Monday, April 22, 2024

An Apple a Day…Assessing Health Information

By Elaine Burns

apple day 225In a recent article in the UK’s National Health Service magazine Choices, a review was offered for reading and understanding health-related articles to help us believe the believable.

To paraphrase their opening shot or ‘hook’ let us consider the following headline:

Coffee Causes Cancer”

This is a scary thought, particularly if you worship regularly at the shrine of St. Timothy of Horton.

However in further reading of the article, it becomes evident that “ injecting five rats with a really concentrated solution of coffee caused some changes in cells that might lead to tumours eventually”. This study was paid for by the Tea Marketing Board. Feeling somewhat different about the headline?

You have just been introduced to critical review.

Again, quoting my sainted grandmother, “you can’t believe everything you read”, or watch or listen to…

So why the misquote? Well, would you be interested in reading, watching, hearing information titled:

Coffee pretty unlikely to cause cancer but you never know?”

So given that we all will engage with these articles at different times and from different sources, how can you evaluate health information for both believability and relevance to you?

The following steps might help:

  • Who is giving the information?

Is the source believable? Is the source reliable? Does the source have any or access to medical research. Jenny McCarthy is, I’m sure, a lovely lady, but a health expert… I think NOT.

  • Does the research article statement support its claims with scientific research?

      • Is there research?

      • Is the research explained?

      • Is the research published?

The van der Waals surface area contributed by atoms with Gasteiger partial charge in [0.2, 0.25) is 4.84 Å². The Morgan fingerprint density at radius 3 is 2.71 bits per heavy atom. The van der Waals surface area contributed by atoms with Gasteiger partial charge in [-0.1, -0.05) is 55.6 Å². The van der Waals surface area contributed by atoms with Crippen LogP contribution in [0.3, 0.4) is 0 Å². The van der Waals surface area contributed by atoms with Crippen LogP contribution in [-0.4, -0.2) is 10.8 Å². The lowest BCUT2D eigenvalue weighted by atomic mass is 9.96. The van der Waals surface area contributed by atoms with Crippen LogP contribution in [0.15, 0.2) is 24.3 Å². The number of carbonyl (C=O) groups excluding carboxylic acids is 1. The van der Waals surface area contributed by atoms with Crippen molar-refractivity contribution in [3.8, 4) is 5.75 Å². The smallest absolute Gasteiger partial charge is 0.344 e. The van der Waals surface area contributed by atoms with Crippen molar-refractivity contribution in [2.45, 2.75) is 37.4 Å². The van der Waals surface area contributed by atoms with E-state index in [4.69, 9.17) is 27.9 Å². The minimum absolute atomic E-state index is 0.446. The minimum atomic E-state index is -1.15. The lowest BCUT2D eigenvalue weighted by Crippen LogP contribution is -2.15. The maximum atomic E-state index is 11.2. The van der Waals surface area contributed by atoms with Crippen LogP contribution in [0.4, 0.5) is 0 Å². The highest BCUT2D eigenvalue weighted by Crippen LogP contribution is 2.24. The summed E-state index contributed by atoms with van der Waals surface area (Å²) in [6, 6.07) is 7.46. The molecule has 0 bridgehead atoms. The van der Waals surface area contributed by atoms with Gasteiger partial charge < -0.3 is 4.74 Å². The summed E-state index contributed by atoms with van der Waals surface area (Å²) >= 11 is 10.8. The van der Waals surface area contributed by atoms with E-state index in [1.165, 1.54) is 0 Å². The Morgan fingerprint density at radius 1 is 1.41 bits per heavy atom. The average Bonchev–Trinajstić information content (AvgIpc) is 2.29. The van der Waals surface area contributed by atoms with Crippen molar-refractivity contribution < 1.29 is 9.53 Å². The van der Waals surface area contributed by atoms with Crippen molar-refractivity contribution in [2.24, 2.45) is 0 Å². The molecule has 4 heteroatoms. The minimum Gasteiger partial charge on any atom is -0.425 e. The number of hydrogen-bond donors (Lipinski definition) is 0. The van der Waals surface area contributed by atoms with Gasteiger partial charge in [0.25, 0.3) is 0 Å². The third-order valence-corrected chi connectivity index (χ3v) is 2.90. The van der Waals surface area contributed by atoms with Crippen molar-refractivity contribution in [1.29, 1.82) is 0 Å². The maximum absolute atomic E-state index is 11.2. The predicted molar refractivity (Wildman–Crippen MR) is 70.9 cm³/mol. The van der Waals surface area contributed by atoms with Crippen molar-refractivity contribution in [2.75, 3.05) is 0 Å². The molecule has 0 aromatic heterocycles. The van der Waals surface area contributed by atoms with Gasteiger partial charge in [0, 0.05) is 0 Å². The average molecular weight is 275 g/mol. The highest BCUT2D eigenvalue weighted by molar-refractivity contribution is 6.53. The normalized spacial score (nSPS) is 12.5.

• Does the publishing body have credibility?

  • Was the research outlined at a conference?

Conference presentations are often a preliminary step to starting research and as such offer only a supposition. Often conference presentations, if research has been conducted, have not had the research reviewed by peer professionals.

  • Was the research on humans?

Studies on cells or animals may not transpose to humans. They might, but that would not be known until human studies were completed.

  • How many people participated in the study?

Usually, the more the better the results. We all know that the phrase “3 out of 4 dentists” means 75% acceptance right? Well, what if the 3 agreeing dentists were the only 3 in a room of 20? That is a 15% acceptance. But if you take those 3 dentists that agree and one of the non-agreeing dentists you can publish 3 out of 4.

  • Did the study have a control group?

A control group is a number of people taking part in the study but not participating in the treatment or test etc. Control groups should be similar to the study group in age, ethnicity mix, geographical location, and health, so that like comparisons can be made. The best type of control group is a Randomized Control Group. This happens when people are collected for a study and half are assigned to the study and half to the control group. This helps in having an unbiased look at the research results.